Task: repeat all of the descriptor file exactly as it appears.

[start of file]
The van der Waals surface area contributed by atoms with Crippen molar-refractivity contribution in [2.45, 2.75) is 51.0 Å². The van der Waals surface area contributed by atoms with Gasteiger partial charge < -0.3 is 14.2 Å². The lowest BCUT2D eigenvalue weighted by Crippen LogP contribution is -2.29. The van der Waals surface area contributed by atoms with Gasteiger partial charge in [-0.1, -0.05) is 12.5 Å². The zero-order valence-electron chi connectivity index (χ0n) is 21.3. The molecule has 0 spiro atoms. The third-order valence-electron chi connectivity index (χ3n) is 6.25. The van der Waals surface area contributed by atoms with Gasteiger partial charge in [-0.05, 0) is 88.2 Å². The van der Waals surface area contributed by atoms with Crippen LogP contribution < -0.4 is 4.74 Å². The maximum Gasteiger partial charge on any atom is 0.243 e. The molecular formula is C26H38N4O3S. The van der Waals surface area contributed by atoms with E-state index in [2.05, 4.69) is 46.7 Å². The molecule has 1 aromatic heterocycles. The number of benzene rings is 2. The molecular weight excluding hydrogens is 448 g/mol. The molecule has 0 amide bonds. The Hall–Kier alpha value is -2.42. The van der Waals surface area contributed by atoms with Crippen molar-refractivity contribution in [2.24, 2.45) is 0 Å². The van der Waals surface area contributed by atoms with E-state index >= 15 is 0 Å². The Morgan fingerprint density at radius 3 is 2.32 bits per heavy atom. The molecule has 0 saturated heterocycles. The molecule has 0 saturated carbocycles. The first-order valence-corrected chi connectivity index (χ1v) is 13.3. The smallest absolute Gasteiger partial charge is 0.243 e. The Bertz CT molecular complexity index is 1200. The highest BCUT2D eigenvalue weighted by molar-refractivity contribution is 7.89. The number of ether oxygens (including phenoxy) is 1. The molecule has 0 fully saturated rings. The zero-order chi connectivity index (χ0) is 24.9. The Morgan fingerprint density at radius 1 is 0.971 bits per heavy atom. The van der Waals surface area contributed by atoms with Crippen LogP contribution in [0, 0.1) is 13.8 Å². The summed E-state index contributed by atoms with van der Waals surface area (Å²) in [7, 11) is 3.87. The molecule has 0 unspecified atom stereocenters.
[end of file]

The van der Waals surface area contributed by atoms with Crippen molar-refractivity contribution in [2.45, 2.75) is 51.0 Å². The van der Waals surface area contributed by atoms with Gasteiger partial charge < -0.3 is 14.2 Å². The lowest BCUT2D eigenvalue weighted by Crippen LogP contribution is -2.29. The van der Waals surface area contributed by atoms with Gasteiger partial charge in [-0.1, -0.05) is 12.5 Å². The zero-order valence-electron chi connectivity index (χ0n) is 21.3. The molecule has 0 spiro atoms. The third-order valence-electron chi connectivity index (χ3n) is 6.25. The van der Waals surface area contributed by atoms with Gasteiger partial charge in [-0.05, 0) is 88.2 Å². The van der Waals surface area contributed by atoms with Crippen LogP contribution < -0.4 is 4.74 Å². The maximum Gasteiger partial charge on any atom is 0.243 e. The molecular formula is C26H38N4O3S. The van der Waals surface area contributed by atoms with E-state index in [2.05, 4.69) is 46.7 Å². The molecule has 1 aromatic heterocycles. The number of benzene rings is 2. The molecular weight excluding hydrogens is 448 g/mol. The molecule has 0 amide bonds. The Hall–Kier alpha value is -2.42. The van der Waals surface area contributed by atoms with Crippen molar-refractivity contribution in [2.24, 2.45) is 0 Å². The van der Waals surface area contributed by atoms with E-state index >= 15 is 0 Å². The Morgan fingerprint density at radius 3 is 2.32 bits per heavy atom. The molecule has 0 saturated heterocycles. The molecule has 0 saturated carbocycles. The first-order valence-corrected chi connectivity index (χ1v) is 13.3. The smallest absolute Gasteiger partial charge is 0.243 e. The Bertz CT molecular complexity index is 1200. The highest BCUT2D eigenvalue weighted by molar-refractivity contribution is 7.89. The number of ether oxygens (including phenoxy) is 1. The molecule has 0 fully saturated rings. The zero-order chi connectivity index (χ0) is 24.9. The Morgan fingerprint density at radius 1 is 0.971 bits per heavy atom. The van der Waals surface area contributed by atoms with Crippen LogP contribution in [0, 0.1) is 13.8 Å². The summed E-state index contributed by atoms with van der Waals surface area (Å²) in [7, 11) is 3.87. The molecule has 0 unspecified atom stereocenters.